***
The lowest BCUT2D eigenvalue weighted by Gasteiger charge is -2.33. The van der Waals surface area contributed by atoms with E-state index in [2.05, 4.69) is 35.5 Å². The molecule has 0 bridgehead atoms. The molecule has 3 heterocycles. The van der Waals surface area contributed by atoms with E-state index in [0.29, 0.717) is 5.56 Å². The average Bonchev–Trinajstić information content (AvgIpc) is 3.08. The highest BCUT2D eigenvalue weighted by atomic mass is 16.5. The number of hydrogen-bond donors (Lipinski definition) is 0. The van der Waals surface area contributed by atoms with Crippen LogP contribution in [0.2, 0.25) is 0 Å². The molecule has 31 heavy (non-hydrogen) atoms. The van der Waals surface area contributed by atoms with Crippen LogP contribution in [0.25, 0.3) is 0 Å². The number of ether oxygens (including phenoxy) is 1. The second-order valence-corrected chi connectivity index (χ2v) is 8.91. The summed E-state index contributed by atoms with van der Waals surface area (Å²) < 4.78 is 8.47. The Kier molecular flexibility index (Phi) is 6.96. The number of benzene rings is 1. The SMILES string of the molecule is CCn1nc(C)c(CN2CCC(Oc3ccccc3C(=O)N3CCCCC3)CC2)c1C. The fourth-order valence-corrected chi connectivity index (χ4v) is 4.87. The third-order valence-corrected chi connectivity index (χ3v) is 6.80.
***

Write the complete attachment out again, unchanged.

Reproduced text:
The lowest BCUT2D eigenvalue weighted by Gasteiger charge is -2.33. The van der Waals surface area contributed by atoms with E-state index in [2.05, 4.69) is 35.5 Å². The molecule has 0 bridgehead atoms. The molecule has 3 heterocycles. The van der Waals surface area contributed by atoms with E-state index in [0.29, 0.717) is 5.56 Å². The average Bonchev–Trinajstić information content (AvgIpc) is 3.08. The highest BCUT2D eigenvalue weighted by atomic mass is 16.5. The number of hydrogen-bond donors (Lipinski definition) is 0. The van der Waals surface area contributed by atoms with Crippen LogP contribution in [0.2, 0.25) is 0 Å². The molecule has 31 heavy (non-hydrogen) atoms. The van der Waals surface area contributed by atoms with Crippen LogP contribution in [0.25, 0.3) is 0 Å². The number of ether oxygens (including phenoxy) is 1. The second-order valence-corrected chi connectivity index (χ2v) is 8.91. The summed E-state index contributed by atoms with van der Waals surface area (Å²) < 4.78 is 8.47. The Kier molecular flexibility index (Phi) is 6.96. The number of benzene rings is 1. The SMILES string of the molecule is CCn1nc(C)c(CN2CCC(Oc3ccccc3C(=O)N3CCCCC3)CC2)c1C. The fourth-order valence-corrected chi connectivity index (χ4v) is 4.87. The third-order valence-corrected chi connectivity index (χ3v) is 6.80.